Poultry companies like Tyson Foods and Pilgrim’s Pride along with independent firms such as Simmons and OK Foods are expected to pull back poultry production in hopes of bolstering prices and margins on chicken parts, according to an industry analyst and insiders.
Companies have steadily increasing chicken production over recent months hoping to capture more consumer dollars amid record high beef prices. Broiler production increased 3% in December from a year ago because of higher slaughter and bird weights, according to USDA reports.
BMO Capital Markets analyst Kenneth Zaslow expects the recent poultry expansion to slow. Although production should continue to increase for the foreseeable future, supply expansion likely will slow from fourth-quarter levels, Zaslow said in a note to clients.
“The industry can only extend the productivity of birds for so long,” Zaslow notes.
He predicted the smaller breeding flock will slow production growth to roughly 2% in the first half of 2014. One key metric used to measure future production are chick placements, which rose by 1% in December, pulling back from 3% to 4% pace recorded the past fall.
“The increase in chicks placed should remain somewhat limited as lower hatchability continues to mitigate the increase in egg sets,” Zaslow said.
Local poultry growers polled in December reported roughly a 21-day lay-out period in between flocks for the most of last year. They do not want to see fewer chicks placed as that will further reduce their farm income. But poultry companies saw their operating margins tighten in December on softer wholesale chicken prices, particularly breast meat and leg quarters. At the same time the companies also worked through their supplies of higher priced grains.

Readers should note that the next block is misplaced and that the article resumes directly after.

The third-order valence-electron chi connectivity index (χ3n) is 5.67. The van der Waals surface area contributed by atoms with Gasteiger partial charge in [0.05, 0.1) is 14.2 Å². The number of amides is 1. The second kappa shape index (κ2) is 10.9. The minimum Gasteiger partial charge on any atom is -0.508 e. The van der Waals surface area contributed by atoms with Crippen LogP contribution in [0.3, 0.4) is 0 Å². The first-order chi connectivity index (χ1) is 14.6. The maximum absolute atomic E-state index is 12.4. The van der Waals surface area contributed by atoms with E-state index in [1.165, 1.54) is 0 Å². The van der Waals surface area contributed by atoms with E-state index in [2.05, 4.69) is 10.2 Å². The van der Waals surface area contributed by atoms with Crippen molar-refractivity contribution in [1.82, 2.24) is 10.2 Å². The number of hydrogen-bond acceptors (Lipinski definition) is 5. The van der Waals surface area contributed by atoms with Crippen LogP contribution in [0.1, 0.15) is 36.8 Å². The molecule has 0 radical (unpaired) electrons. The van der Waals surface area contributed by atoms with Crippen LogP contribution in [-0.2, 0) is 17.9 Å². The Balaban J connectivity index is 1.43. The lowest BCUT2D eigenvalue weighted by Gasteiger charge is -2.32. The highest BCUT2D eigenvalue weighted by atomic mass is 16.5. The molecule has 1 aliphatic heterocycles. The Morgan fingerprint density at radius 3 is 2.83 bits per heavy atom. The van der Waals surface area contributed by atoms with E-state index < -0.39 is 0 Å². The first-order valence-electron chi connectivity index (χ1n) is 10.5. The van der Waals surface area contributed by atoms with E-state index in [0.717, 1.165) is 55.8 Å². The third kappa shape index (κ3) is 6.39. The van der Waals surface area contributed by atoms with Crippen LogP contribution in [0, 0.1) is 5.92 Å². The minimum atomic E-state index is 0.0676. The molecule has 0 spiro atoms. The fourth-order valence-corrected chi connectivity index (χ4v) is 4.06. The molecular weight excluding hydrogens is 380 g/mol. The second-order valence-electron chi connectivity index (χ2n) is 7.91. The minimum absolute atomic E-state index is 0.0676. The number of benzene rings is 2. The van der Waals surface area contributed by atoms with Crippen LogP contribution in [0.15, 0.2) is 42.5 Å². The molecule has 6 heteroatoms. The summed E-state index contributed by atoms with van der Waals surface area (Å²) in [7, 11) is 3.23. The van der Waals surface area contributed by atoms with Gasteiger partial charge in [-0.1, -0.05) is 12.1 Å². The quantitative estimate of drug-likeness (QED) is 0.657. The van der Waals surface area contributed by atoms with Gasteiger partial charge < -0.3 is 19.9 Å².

Sanderson Farms executives said last month that the softness in the boneless breast market reflects the weakness in the market for protein consumed away from home and higher chicken production numbers throughout the last quarter of 2013.
While foot traffic through food service establishment remains challenged by macroeconomic conditions, the spike in boneless breast late last May was triggered by menu shifts featuring chicken products at fast-food and casual dining venues. Prices subsided as the year progressed, with breast meat prices averaging some 40 cents below the $2-per-pound industry benchmark.
Zaslow expects lower feed costs in conjunction with the a slight pull back in production to help improve chicken prices in the coming months and fuel better margins — above historical averages going forward.
Springdale-based Tyson Foods will reports its quarterly profits on Jan. 31. Wall Street analysts expect the meat giant to earn a consensus 65 cents per share, up from 48 cents a year ago. Revenue is expected to top $8.78 billion, up 4.5% from the same period last year (October through December).